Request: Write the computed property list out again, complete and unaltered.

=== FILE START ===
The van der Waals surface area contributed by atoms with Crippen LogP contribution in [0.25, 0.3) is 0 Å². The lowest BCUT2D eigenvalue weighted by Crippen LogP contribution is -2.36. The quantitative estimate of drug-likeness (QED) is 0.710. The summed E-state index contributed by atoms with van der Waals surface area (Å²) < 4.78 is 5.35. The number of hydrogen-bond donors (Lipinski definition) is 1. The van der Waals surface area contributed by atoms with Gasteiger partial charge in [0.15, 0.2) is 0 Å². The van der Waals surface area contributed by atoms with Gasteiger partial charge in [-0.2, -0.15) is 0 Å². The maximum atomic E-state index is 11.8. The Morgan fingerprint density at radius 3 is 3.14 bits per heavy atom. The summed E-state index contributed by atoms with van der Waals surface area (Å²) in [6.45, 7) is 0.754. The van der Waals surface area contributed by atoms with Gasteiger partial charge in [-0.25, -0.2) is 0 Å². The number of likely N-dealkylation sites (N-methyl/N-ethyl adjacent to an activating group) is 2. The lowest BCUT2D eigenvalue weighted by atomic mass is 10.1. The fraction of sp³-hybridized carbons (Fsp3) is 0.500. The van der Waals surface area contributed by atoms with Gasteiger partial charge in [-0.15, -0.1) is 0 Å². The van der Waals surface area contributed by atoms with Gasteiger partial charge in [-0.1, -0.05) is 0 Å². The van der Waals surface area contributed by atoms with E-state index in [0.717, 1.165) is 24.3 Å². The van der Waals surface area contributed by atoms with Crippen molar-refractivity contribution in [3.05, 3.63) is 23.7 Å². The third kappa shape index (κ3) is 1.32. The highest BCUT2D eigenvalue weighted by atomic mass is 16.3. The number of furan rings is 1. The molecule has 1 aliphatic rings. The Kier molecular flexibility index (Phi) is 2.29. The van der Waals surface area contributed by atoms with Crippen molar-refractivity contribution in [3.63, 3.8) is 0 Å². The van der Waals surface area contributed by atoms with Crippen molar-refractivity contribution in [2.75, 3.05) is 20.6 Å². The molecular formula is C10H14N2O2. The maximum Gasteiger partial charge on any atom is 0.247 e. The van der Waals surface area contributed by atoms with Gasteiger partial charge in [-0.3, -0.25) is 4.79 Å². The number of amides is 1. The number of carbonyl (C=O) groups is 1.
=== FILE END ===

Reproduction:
The van der Waals surface area contributed by atoms with Crippen LogP contribution in [0.25, 0.3) is 0 Å². The lowest BCUT2D eigenvalue weighted by Crippen LogP contribution is -2.36. The quantitative estimate of drug-likeness (QED) is 0.710. The summed E-state index contributed by atoms with van der Waals surface area (Å²) < 4.78 is 5.35. The number of hydrogen-bond donors (Lipinski definition) is 1. The van der Waals surface area contributed by atoms with Gasteiger partial charge in [0.15, 0.2) is 0 Å². The van der Waals surface area contributed by atoms with Gasteiger partial charge in [-0.2, -0.15) is 0 Å². The maximum atomic E-state index is 11.8. The Morgan fingerprint density at radius 3 is 3.14 bits per heavy atom. The summed E-state index contributed by atoms with van der Waals surface area (Å²) in [6.45, 7) is 0.754. The van der Waals surface area contributed by atoms with Gasteiger partial charge in [-0.25, -0.2) is 0 Å². The number of likely N-dealkylation sites (N-methyl/N-ethyl adjacent to an activating group) is 2. The lowest BCUT2D eigenvalue weighted by atomic mass is 10.1. The fraction of sp³-hybridized carbons (Fsp3) is 0.500. The van der Waals surface area contributed by atoms with Gasteiger partial charge in [-0.15, -0.1) is 0 Å². The van der Waals surface area contributed by atoms with Gasteiger partial charge in [-0.1, -0.05) is 0 Å². The van der Waals surface area contributed by atoms with E-state index in [0.717, 1.165) is 24.3 Å². The van der Waals surface area contributed by atoms with Crippen molar-refractivity contribution in [3.05, 3.63) is 23.7 Å². The third kappa shape index (κ3) is 1.32. The highest BCUT2D eigenvalue weighted by atomic mass is 16.3. The number of furan rings is 1. The molecule has 1 aliphatic rings. The Kier molecular flexibility index (Phi) is 2.29. The van der Waals surface area contributed by atoms with Crippen molar-refractivity contribution in [3.63, 3.8) is 0 Å². The van der Waals surface area contributed by atoms with Crippen molar-refractivity contribution in [2.75, 3.05) is 20.6 Å². The molecular formula is C10H14N2O2. The maximum Gasteiger partial charge on any atom is 0.247 e. The van der Waals surface area contributed by atoms with Gasteiger partial charge in [-0.3, -0.25) is 4.79 Å². The number of amides is 1. The number of carbonyl (C=O) groups is 1.